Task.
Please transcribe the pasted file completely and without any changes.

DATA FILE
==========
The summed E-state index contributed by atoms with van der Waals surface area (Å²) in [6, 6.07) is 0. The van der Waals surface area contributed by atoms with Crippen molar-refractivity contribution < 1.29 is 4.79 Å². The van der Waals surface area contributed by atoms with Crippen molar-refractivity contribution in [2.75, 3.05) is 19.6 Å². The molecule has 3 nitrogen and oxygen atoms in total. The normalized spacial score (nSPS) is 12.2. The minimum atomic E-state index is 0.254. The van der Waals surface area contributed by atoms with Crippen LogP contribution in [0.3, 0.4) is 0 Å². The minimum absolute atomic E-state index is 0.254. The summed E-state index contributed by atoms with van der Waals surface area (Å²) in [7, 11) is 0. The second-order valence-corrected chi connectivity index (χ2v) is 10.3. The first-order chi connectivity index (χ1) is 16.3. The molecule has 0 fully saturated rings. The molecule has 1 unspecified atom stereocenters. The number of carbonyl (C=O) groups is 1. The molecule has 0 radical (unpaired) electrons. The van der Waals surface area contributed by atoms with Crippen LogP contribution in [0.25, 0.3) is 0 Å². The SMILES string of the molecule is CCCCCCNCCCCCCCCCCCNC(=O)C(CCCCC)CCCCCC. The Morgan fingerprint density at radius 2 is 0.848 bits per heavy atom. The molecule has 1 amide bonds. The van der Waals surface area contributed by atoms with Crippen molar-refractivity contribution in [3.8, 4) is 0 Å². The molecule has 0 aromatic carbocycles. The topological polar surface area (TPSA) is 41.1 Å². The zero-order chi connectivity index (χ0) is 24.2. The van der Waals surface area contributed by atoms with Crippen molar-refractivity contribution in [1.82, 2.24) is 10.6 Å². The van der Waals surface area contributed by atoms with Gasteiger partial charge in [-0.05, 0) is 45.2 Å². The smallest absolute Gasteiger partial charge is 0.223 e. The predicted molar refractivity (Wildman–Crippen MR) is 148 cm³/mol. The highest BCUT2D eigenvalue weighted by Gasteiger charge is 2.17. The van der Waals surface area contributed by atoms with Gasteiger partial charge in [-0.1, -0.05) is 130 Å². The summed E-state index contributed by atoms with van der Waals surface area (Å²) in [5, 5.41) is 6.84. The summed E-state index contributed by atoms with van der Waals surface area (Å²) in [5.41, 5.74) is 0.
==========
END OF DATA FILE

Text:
The summed E-state index contributed by atoms with van der Waals surface area (Å²) in [6, 6.07) is 0. The van der Waals surface area contributed by atoms with Crippen molar-refractivity contribution < 1.29 is 4.79 Å². The van der Waals surface area contributed by atoms with Crippen molar-refractivity contribution in [2.75, 3.05) is 19.6 Å². The molecule has 3 nitrogen and oxygen atoms in total. The normalized spacial score (nSPS) is 12.2. The minimum atomic E-state index is 0.254. The van der Waals surface area contributed by atoms with Crippen LogP contribution in [0.3, 0.4) is 0 Å². The minimum absolute atomic E-state index is 0.254. The summed E-state index contributed by atoms with van der Waals surface area (Å²) in [7, 11) is 0. The second-order valence-corrected chi connectivity index (χ2v) is 10.3. The first-order chi connectivity index (χ1) is 16.3. The molecule has 0 fully saturated rings. The molecule has 1 unspecified atom stereocenters. The number of carbonyl (C=O) groups is 1. The molecule has 0 radical (unpaired) electrons. The van der Waals surface area contributed by atoms with Crippen LogP contribution in [0.25, 0.3) is 0 Å². The SMILES string of the molecule is CCCCCCNCCCCCCCCCCCNC(=O)C(CCCCC)CCCCCC. The Morgan fingerprint density at radius 2 is 0.848 bits per heavy atom. The molecule has 1 amide bonds. The van der Waals surface area contributed by atoms with Crippen molar-refractivity contribution in [3.8, 4) is 0 Å². The molecule has 0 aromatic carbocycles. The topological polar surface area (TPSA) is 41.1 Å². The zero-order chi connectivity index (χ0) is 24.2. The van der Waals surface area contributed by atoms with Crippen molar-refractivity contribution in [1.82, 2.24) is 10.6 Å². The van der Waals surface area contributed by atoms with Gasteiger partial charge in [-0.05, 0) is 45.2 Å². The smallest absolute Gasteiger partial charge is 0.223 e. The predicted molar refractivity (Wildman–Crippen MR) is 148 cm³/mol. The highest BCUT2D eigenvalue weighted by Gasteiger charge is 2.17. The van der Waals surface area contributed by atoms with Gasteiger partial charge in [-0.1, -0.05) is 130 Å². The summed E-state index contributed by atoms with van der Waals surface area (Å²) in [5, 5.41) is 6.84. The summed E-state index contributed by atoms with van der Waals surface area (Å²) in [5.41, 5.74) is 0.